…Local lawmakers in Kentucky and several other states, some with close ties to the coal industry, are considering bills or resolutions that would make it harder for states to comply with new EPA rules or would block compliance altogether.

Some of the bills follow legislative templates introduced by the American Legislative Exchange Council (ALEC), a lobbying group that focuses on limited government. Arizona, Florida, Ohio, Illinois and West Virginia are considering such actions. 

“Although ALEC resolutions will not change state law, ALEC and its industry supporters are hoping these resolutions will discourage governors and impede EPA action,” said Aliya Haq, who tracks such bills as special projects director with the Natural Resources Defense Council, an environmental group…

RNC Calls Upon ALEC to Dismantle Campaign Finance Reform

 

The powerful right-wing organization, the American Legislative Exchange Council (ALEC) has long claimed that it “respects diversity of thought” and that it is a “non-partisan policy resource for its members,” Democrats and Republicans alike.  Indeed, in a television interview with FOX news, an ALEC spokesperson once stated, “we have legislators of all political stripes coming together to talk about the most critical issues facing the states,” and adamantly defended the non-partisan nature of the organization.

It does not take much examination of ALEC policies, funders, or public-sector membership rolls to put these claims into true perspective. ALEC’ s right wing policies are so extreme that over 43 corporations – from Wal-Mart to General Electric – havecut ties with the organization.  As documented by the Center For Media and Democracy, more than 99% of ALEC’s public sector leaders are Republican lawmakers.  And a quick perusal of ALEC funding reveals that the same funders who back the network are also major sponsors of many Republican initiatives.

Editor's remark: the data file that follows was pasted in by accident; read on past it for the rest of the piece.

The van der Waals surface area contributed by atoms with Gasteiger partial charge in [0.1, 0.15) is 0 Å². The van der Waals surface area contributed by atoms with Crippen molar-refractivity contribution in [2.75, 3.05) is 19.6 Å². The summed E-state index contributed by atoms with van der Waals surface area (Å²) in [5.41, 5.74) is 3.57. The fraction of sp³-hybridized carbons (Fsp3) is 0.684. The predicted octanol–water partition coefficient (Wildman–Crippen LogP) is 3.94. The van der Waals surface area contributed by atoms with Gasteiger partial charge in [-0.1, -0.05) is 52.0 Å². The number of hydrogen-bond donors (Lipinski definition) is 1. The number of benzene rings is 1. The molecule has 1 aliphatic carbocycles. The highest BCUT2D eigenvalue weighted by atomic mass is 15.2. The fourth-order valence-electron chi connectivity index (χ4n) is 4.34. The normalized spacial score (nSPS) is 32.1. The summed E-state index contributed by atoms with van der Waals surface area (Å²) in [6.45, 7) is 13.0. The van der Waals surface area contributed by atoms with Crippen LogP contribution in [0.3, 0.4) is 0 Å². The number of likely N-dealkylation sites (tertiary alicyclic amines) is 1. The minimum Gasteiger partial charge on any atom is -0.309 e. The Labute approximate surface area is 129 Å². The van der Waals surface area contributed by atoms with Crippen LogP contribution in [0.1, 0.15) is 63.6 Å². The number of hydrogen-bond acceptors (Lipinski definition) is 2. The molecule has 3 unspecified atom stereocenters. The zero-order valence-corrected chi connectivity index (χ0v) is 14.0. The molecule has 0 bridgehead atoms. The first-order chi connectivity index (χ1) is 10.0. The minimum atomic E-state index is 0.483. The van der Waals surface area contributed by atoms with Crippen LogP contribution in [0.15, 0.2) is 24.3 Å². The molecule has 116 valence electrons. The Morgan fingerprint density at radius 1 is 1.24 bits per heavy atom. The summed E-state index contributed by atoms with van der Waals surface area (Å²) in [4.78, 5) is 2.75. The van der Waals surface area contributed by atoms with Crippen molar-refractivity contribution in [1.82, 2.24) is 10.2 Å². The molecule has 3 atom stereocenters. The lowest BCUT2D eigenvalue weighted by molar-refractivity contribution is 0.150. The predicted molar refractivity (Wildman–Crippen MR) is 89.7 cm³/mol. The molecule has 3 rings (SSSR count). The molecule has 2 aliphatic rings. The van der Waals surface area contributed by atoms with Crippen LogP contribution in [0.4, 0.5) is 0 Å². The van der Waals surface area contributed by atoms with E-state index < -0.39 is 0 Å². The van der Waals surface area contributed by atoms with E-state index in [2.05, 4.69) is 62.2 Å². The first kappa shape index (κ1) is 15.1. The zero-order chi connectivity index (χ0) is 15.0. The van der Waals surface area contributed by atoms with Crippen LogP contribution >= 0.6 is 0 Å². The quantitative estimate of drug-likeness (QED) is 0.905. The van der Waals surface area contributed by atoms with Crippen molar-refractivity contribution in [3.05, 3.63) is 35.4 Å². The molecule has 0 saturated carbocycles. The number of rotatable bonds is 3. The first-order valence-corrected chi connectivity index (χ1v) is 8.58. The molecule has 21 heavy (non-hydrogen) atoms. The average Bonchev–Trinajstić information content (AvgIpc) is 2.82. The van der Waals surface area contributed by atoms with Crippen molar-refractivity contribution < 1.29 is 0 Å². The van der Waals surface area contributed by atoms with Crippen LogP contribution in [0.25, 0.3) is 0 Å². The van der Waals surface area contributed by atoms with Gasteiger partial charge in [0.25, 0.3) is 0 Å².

Yet what may be the most telling evidence of ALEC’s ties to the GOP emerged just this morning. Today, the Republican National Committee (RNC) released its wide-ranging “autopsy” report in response to the party’s disastrous 2012 elections. The report, entitled “Growth and Opportunity Project,” outlines a variety of policy recommendations including, among other base ideas, abolishing campaign spending regulations and contribution limits. In the report, the RNC specifically calls on ALEC to help develop and implement model legislation to “improve” these campaign finance laws.

The RNC places ALEC alongside the Republican State Leadership Committee (RSLC)  and the RNC as an organization that is well-suited to “improve” campaign finance laws and propagate them nationwide:

The RNC has called upon ALEC to do its bidding because it knows that ALEC is 100% in support of its anti-democratic agenda.  Beyond pushing for Voter ID laws and adopting restrictive registration requirements – like the registration requirements that ALEC adopted years ago as model policy and that today are being argued over in the Supreme Court – ALEC has a history of opposing campaign finance reform.  The organization has consistently opposed public financing of elections and even issued a resolution in favor of the Supreme Court’s disastrous 2010 Citizens United decision…

Tennessee is a political test tube for Koch brothers

By the time this session of the Tennessee General Assembly comes to an end, Tennesseans understandably should feel a little like the animals used in laboratory experiments — at least the ones that survive.

Our state, thanks to the dominance of a single political party, has been selected for a series of not-so-scientific experiments. The objective? Whatever Charles and David Koch want it to be.